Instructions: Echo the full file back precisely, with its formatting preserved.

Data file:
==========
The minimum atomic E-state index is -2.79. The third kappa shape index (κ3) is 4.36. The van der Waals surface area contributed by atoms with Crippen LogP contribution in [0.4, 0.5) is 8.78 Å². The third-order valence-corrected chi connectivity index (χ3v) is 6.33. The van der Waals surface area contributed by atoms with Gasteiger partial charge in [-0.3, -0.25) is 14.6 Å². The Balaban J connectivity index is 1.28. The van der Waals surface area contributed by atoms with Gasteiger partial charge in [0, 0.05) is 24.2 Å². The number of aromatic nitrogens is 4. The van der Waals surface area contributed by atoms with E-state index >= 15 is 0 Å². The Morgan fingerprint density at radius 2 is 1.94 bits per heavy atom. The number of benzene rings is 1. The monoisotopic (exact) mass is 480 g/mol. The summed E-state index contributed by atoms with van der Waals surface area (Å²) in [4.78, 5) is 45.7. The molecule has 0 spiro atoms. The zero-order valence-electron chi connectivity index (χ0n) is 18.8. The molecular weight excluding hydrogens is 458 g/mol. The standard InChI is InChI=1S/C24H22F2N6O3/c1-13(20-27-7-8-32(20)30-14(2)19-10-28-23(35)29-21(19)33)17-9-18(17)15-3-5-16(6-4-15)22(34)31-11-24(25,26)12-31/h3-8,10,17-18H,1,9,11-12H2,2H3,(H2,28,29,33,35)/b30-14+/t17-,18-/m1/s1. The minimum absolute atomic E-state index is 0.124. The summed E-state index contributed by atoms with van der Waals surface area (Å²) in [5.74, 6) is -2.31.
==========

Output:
The minimum atomic E-state index is -2.79. The third kappa shape index (κ3) is 4.36. The van der Waals surface area contributed by atoms with Crippen LogP contribution in [0.4, 0.5) is 8.78 Å². The third-order valence-corrected chi connectivity index (χ3v) is 6.33. The van der Waals surface area contributed by atoms with Gasteiger partial charge in [-0.3, -0.25) is 14.6 Å². The Balaban J connectivity index is 1.28. The van der Waals surface area contributed by atoms with Gasteiger partial charge in [0, 0.05) is 24.2 Å². The number of aromatic nitrogens is 4. The van der Waals surface area contributed by atoms with E-state index >= 15 is 0 Å². The Morgan fingerprint density at radius 2 is 1.94 bits per heavy atom. The number of benzene rings is 1. The monoisotopic (exact) mass is 480 g/mol. The summed E-state index contributed by atoms with van der Waals surface area (Å²) in [4.78, 5) is 45.7. The molecule has 0 spiro atoms. The zero-order valence-electron chi connectivity index (χ0n) is 18.8. The molecular weight excluding hydrogens is 458 g/mol. The standard InChI is InChI=1S/C24H22F2N6O3/c1-13(20-27-7-8-32(20)30-14(2)19-10-28-23(35)29-21(19)33)17-9-18(17)15-3-5-16(6-4-15)22(34)31-11-24(25,26)12-31/h3-8,10,17-18H,1,9,11-12H2,2H3,(H2,28,29,33,35)/b30-14+/t17-,18-/m1/s1. The minimum absolute atomic E-state index is 0.124. The summed E-state index contributed by atoms with van der Waals surface area (Å²) in [5.74, 6) is -2.31.